The current development kernel is still 2.5.59
. Linus remains away
from his keyboard.
The current stable kernel is 2.4.20; Marcelo released the fourth 2.4.21 prepatch on January 29.
It includes some MTD driver fixes, a couple of netfilter bug fixes, the new
IPMI driver, fixes for the ethernet information leakage vulnerability, an
x86-64 update, and various other fixes and updates.
The latest prepatch from Alan Cox is 2.4.21-pre3-ac5; it has a few new IDE changes
and a small set of fixes.
Comments (1 posted)
Kernel development news
If an operating system is to perform well, it must get top performance out
of its disk drives. The best use of disks is generally obtained by
recognizing a couple of basic facts of life:
- Disk seeks are very slow. Overall transfer rates go up significantly
if requests can be ordered to minimize the number and distance of seek
- Write operations can (usually) happen whenever, but there is almost
always a process waiting for the completion of a read. Prioritizing
reads over writes will increase the parallelism and perceived
responsiveness of a system.
Unfortunately, minimizing seeks and prioritizing reads can be somewhat
contradictory goals. The way to keep seeks small and relatively rare is to
maintain a sizeable backlog of requests; that way, nearby requests can be
grouped and executed together. Getting the best performance on writes, in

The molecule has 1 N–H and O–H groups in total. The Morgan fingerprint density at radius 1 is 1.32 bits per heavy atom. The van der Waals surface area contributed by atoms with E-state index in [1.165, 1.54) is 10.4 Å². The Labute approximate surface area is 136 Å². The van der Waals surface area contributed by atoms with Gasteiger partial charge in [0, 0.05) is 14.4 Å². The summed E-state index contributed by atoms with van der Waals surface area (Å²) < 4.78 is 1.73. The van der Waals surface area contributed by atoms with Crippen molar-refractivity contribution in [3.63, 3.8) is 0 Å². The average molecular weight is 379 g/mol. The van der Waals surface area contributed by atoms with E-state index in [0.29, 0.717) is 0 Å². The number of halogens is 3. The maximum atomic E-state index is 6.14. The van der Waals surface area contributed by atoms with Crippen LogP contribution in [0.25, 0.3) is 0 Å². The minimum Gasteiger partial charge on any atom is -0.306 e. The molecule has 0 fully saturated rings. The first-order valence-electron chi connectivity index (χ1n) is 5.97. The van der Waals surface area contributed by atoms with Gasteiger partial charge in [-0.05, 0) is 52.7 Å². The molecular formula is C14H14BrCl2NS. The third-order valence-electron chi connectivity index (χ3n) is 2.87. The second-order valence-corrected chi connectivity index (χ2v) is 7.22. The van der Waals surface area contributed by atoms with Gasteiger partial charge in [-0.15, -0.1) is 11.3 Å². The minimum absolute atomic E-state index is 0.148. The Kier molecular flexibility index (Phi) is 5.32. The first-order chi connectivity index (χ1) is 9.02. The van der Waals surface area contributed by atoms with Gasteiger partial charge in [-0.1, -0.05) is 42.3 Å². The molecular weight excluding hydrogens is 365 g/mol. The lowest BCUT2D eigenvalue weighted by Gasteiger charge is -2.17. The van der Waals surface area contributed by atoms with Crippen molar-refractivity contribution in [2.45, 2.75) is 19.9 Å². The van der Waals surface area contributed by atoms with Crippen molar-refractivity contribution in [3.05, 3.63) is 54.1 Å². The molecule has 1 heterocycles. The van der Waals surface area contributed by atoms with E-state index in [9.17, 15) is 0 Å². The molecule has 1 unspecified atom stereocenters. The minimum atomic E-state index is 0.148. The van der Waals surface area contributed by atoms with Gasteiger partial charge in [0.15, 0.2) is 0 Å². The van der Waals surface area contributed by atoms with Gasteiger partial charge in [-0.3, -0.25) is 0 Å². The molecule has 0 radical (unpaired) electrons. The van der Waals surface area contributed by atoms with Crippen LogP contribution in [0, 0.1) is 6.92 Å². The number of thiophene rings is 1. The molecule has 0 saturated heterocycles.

other words, requires delaying write operations for a period of time.
If reads are to be handled quickly, however, they cannot be delayed and
kept in the request queue in this way.
It is even worse than that, actually. A process which is writing a file
can have several outstanding write requests at any given time, since that
process usually does not care when any particular request is completed.
Processes issuing reads, on the other hand, usually generate them one at a
time. The next read operation will not be requested until the previous one
completes. So, even if delaying read operations were an acceptible thing
to do, accumulating a backlog of close read operations is an unlikely
The 2.4 kernel tends to mix reads in with the queue of write operations.
Given the way things work (a read is not particularly likely to be close to
an unrelated set of writes), reads tend to get put toward the end of the
queue and executed slowly. That is one reason why 2.4 can be slow to
respond when there is a lot of write activity going on.
In the 2.5 kernel, reads are not allowed to languish long before they are
pushed to the head of the queue and executed. This change can improve
performance significantly, but it still does not solve the whole problem.
As Andrew Morton put it in the 2.5.59-mm5
So far so good, but these fixes are still dumb. Because we're
solving the dependent read problem by creating a seek storm. Every
time someone submits a read, we stop writing, seek over and service
the read, and then *immediately* seek back and start servicing
But in the common case, the application which submitted a read is
about to go and submit another one, closeby on-disk to the first.